Wednesday, September 28, 2011

Can you say "commodification?"

An Ottowa radio station is having a "Win a Baby" contest -- the lucky winners get a course of fertility treatments.  Lord.  I think this commenter has it right:
“I think we're crossing some morality lines with this contest ... imagine telling your child, you were a prize from a radio station because we had problems conceiving,” wrote Casey Schofield on the station’s Facebook page.
I don't often post about infertility stuff, but this kind of thing harms adopted children as well -- it turns all children into objects that can be bought and sold and given as prizes in contests . . . .

6 comments:

LilySea said...

I don't know that it crosses much of a line. The fact that medical treatment is already so exhorbitantly expensive that only rich people can access it commodifies the children born from it whether the treatment was a prize or not.

We need to level the field and make a certain amount of access to these treatments available to everyone across the board--along with, you know, annual checkups and all those goodies.

Muzik said...

I am an adoptee, and I can tell I surely do not like the sound of this regardless of it's intentions. If a child is conceived through this process due to a winning of a prize of a radio station I can only imagine. It will all depend on how that child grows up. If the child is having emotional issues growing up and they know about the circumstances of his conceiving/birth process I am willing to bet they are going to go into a deep depression thinking they are a "thing or "prize" rather than a human being.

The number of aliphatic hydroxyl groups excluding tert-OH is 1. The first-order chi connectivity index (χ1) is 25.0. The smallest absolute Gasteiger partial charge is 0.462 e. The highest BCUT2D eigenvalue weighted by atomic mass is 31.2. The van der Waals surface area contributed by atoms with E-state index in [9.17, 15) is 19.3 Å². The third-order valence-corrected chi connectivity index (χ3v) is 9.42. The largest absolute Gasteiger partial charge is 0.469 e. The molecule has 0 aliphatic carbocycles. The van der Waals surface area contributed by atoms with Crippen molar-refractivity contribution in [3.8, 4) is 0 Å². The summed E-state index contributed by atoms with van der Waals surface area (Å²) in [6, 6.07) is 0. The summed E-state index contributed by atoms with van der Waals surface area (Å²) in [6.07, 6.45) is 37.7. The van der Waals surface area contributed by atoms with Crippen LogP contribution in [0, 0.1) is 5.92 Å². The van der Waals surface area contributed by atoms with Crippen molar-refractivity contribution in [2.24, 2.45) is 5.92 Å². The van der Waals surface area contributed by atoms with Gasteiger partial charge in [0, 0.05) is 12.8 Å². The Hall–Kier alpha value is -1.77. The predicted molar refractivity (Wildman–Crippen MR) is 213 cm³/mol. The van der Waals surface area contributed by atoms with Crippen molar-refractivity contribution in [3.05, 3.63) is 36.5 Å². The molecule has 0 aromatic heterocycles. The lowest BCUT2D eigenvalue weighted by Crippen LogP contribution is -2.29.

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Which Way Is Home

Anonymous said...

I don't like it and yet I agree in part with LilySea that its more about the cost being so prohibitive for fertility treatments.

I wonder if perhaps its the tone of the ad and the visual of the baby that offends too? It does me!

On the other hand, it kind of makes sense in a world where pregnant couples "sell" the rights to naming their child, for a couple of Super Bowl tickets or monetary fee. Where are the boundaries?

Imagine telling your child (troubled or otherwise) that one day when they inquire about the origin of their name. Ack!

Anonymous said...

Is the contest only open to White people? Can you only win a White baby?

LilySea said...

So very very what anonymous said.

Sarah said...

This may seem negative or overly critical, but children as commodities is hardly new. We don't talk about it, certainly, but the commodification of children has been going on almost as long as there has been commodification of anything. And I don't mean simply the notions of buying or selling children, which unfortunately happens, but even the ideas of marketing to children, creating special products for children, encouraging children to participate in material consumption itself...so many things are part of our it that this doesn't seem so particularly beyond the pale.

Of course, I have much of a chapter on exactly this in my dissertation so...